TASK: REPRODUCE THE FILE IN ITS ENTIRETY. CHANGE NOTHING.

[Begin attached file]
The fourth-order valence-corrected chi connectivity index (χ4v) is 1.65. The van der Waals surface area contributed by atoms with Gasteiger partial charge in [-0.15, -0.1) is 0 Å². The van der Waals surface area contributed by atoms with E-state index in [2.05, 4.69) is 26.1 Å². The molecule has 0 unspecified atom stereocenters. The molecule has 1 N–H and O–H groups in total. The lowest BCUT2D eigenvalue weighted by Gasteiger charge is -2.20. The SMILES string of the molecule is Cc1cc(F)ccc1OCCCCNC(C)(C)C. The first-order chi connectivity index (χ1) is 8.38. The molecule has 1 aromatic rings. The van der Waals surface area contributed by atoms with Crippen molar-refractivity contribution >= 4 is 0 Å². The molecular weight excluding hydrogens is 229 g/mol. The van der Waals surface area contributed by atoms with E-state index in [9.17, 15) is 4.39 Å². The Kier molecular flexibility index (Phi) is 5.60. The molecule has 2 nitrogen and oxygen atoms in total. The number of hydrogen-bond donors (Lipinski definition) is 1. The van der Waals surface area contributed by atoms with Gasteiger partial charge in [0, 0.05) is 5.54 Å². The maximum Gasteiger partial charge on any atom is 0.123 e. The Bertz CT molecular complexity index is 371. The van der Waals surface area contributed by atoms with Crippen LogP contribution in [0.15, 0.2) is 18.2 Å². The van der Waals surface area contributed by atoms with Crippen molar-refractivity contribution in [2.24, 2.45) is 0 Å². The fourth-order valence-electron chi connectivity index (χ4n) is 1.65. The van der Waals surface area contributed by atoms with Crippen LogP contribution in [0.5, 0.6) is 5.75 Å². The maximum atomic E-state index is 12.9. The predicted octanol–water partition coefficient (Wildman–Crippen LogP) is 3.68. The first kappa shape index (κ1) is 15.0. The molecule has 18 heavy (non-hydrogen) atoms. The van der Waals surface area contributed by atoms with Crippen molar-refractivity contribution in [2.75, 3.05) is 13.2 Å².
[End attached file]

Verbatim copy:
The fourth-order valence-corrected chi connectivity index (χ4v) is 1.65. The van der Waals surface area contributed by atoms with Gasteiger partial charge in [-0.15, -0.1) is 0 Å². The van der Waals surface area contributed by atoms with E-state index in [2.05, 4.69) is 26.1 Å². The molecule has 0 unspecified atom stereocenters. The molecule has 1 N–H and O–H groups in total. The lowest BCUT2D eigenvalue weighted by Gasteiger charge is -2.20. The SMILES string of the molecule is Cc1cc(F)ccc1OCCCCNC(C)(C)C. The first-order chi connectivity index (χ1) is 8.38. The molecule has 1 aromatic rings. The van der Waals surface area contributed by atoms with Crippen molar-refractivity contribution >= 4 is 0 Å². The molecular weight excluding hydrogens is 229 g/mol. The van der Waals surface area contributed by atoms with E-state index in [9.17, 15) is 4.39 Å². The Kier molecular flexibility index (Phi) is 5.60. The molecule has 2 nitrogen and oxygen atoms in total. The number of hydrogen-bond donors (Lipinski definition) is 1. The van der Waals surface area contributed by atoms with Gasteiger partial charge in [0, 0.05) is 5.54 Å². The maximum Gasteiger partial charge on any atom is 0.123 e. The Bertz CT molecular complexity index is 371. The van der Waals surface area contributed by atoms with Crippen LogP contribution in [0.15, 0.2) is 18.2 Å². The van der Waals surface area contributed by atoms with Crippen molar-refractivity contribution in [2.24, 2.45) is 0 Å². The fourth-order valence-electron chi connectivity index (χ4n) is 1.65. The van der Waals surface area contributed by atoms with Crippen LogP contribution in [0.5, 0.6) is 5.75 Å². The maximum atomic E-state index is 12.9. The predicted octanol–water partition coefficient (Wildman–Crippen LogP) is 3.68. The first kappa shape index (κ1) is 15.0. The molecule has 18 heavy (non-hydrogen) atoms. The van der Waals surface area contributed by atoms with Crippen molar-refractivity contribution in [2.75, 3.05) is 13.2 Å².